For more information on the tobacco free finance pledge , visit  Tobacco free finance signatories

3

Tar/oil sands ​

Tar/oil sands are a combination of water, clay, sand and bitumen, which is a heavy, thick black oil. Tar sands can be mined to extract the oil-rich bitumen, which is then refined into oil. Tar sand deposits are mined because the bitumen in tar sands cannot be pumped from the ground in its natural state. Extracting tar/oil sands and converting it into a usable fuel is energy and water intensive. The process also creates toxic air, waste and water pollution.

Mining tar sands also generates a lot of dangerous carbon pollution because it is energy-intensive. The greenhouse gas emissions from tar sands extraction and processing are significantly larger than for conventional crude oil. Tar/oil sands mining encroaches on Indigenous lands and contaminates the environment and wildlife these communities depend on for their culture and way of life. Vision Super does not directly invest in tar/oil sands mining because we believe the harm it causes cannot be mitigated, and because we believe regulation will eventually catch up with the damage it does and therefore it will not be a good long-term investment. Other energy sources are much more economic and do not have the damaging effects of tar/oil sands.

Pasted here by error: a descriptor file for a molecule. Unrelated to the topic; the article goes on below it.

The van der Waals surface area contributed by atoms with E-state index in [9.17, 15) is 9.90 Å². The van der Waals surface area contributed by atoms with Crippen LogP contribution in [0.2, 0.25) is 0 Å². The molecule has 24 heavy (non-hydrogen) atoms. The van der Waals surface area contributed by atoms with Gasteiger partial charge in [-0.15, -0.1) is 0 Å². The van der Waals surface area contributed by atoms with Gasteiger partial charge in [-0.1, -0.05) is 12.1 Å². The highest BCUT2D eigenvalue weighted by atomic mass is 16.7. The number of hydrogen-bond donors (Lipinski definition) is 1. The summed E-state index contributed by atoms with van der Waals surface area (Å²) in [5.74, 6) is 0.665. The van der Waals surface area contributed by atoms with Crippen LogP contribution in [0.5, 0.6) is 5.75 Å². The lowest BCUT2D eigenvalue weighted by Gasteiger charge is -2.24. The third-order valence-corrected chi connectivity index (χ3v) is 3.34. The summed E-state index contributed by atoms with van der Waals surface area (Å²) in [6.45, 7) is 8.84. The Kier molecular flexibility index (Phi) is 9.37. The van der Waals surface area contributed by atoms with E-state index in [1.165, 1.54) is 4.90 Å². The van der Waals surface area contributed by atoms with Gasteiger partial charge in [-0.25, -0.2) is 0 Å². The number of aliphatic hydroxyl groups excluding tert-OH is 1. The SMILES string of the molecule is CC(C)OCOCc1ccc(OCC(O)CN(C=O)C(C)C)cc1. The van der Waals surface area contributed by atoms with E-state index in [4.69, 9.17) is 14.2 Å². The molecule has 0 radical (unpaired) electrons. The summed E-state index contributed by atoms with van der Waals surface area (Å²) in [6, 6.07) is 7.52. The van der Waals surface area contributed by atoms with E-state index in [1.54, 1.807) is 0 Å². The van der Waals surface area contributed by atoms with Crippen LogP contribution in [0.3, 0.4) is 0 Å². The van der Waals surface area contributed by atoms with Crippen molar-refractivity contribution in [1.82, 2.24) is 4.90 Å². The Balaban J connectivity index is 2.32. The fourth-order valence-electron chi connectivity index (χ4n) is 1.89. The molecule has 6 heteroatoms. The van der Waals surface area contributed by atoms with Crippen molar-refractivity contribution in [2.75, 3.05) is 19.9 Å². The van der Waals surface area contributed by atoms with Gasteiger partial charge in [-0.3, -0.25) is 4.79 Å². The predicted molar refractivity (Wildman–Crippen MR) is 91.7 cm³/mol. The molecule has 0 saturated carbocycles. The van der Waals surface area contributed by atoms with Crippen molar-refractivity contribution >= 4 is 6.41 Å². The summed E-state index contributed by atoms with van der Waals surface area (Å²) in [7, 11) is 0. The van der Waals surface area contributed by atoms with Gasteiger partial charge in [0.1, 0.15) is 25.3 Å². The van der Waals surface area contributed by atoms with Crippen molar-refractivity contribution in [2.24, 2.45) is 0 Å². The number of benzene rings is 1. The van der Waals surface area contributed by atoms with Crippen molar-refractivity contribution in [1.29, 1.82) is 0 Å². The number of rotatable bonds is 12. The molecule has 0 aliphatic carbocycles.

4

Thermal coal

Thermal coal is black coal used for electricity generation. Of all fossil fuels, coal emits the most carbon dioxide per unit of energy. There are numerous damaging environmental impacts of coal that occur through its mining, preparation, combustion, waste storage, and transport. Coal-fired power plants generate large amounts of carbon dioxide emissions, which are the principal human cause of global warming and climate change. Air pollution from coal-fired power plants also includes sulphur dioxide, nitrogen oxides and heavy metals, which lead to smog and acid rain. We need to be able to cool our houses without turning up the thermostat on the entire planet. Like with tar sands, we do not believe there is an economic case for investment, and believe the harm burning coal to make electricity generates cannot be mitigated

Divestments framework

Vision Super has a divestment framework that the Board uses to ensure we make decisions about whether to divest from particular products in a consistent and ethical way, and that doing so is in the long-term financial interests of our members.